Ok, I’m putting this right up front so you know what’s coming.  This is a rant. One with merit, in my totally bias opinion.  But, if you keep reading to the end, you judge and let me know if you think I’m out of line.  And if you stick with me, I’ll conclude with some constructive stuff.  A cool idea to avoid this whole mess in the future.

For those of you that are regular readers of my stories, you’ll know I try to be positive; report on positive experiences and give props to companies that do customer service right.  If you want a site full of customer complaints, head to The Consumerist.  With all due respect to them as they provide a valuable service, I just try to focus on the positive and offer actionable recommendations for customer service improvement.  So, enough with the justification. Here’s the headline:

USAirways baggage claim at Philadelphia International Airport is a disgrace.


After an eight day trip from Philadelphia to Tucson to Vegas, I arrived back home at around 11pm on flight 1750 and here’s what greeted my already cranky, tired worn out self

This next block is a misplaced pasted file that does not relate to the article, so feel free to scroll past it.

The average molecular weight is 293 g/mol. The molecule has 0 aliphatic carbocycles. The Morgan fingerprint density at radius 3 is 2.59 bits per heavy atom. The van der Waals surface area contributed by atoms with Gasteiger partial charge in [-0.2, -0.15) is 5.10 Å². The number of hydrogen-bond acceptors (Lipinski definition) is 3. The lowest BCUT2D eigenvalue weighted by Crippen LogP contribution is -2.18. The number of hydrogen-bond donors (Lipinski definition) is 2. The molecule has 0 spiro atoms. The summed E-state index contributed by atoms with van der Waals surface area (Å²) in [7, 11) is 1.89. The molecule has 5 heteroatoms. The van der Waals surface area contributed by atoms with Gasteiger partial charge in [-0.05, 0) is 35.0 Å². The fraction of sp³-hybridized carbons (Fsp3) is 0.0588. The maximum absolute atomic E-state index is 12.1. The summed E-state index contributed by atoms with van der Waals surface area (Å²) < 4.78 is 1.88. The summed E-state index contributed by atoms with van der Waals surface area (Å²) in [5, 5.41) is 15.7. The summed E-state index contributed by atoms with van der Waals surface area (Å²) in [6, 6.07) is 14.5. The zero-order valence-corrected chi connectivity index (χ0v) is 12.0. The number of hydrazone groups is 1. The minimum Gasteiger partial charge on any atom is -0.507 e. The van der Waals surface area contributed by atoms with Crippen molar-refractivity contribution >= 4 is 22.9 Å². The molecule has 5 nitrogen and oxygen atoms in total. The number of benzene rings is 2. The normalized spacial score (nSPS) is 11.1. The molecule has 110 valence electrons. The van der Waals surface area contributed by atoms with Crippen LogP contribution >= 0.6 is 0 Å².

The plane parked at terminal A and my car was parked in terminal C.  So, the baggage handlers had no control over that.  But, is it too much to ask to return to the same terminal from which I departed?  Again, probably out of USAir’s control but it just set the tone for the rest of the story (I sound like a pissed off Paul Harvey – RIP).  Did I mention it was pouring rain and terminals A and C don’t connect indoors in Philadelphia? 

I get to baggage claim in terminal A and nowhere is my flight listed on any of the carrousel monitors.  so I assume its the one with all the people standing around it looking as clueless as me.

I wait

I wait some more

I wait until all the bags are gone, the carrousel has stopped and there is just me and one baggage rep left in the area

I ask him where my bag is.  “If you want it, go to terminal C or too bad”. (alienation #1)

So I’m irritated but I rationalize that its ok because that’s where my car is parked anyway.

I walk outside, in the rain, to terminal C

Inside the baggage claim office were three claims reps.  I hand my claim ticket over, granted, with a bit of an attitude,   And I ask for them to do what it takes to get me my bag.  I’m going home.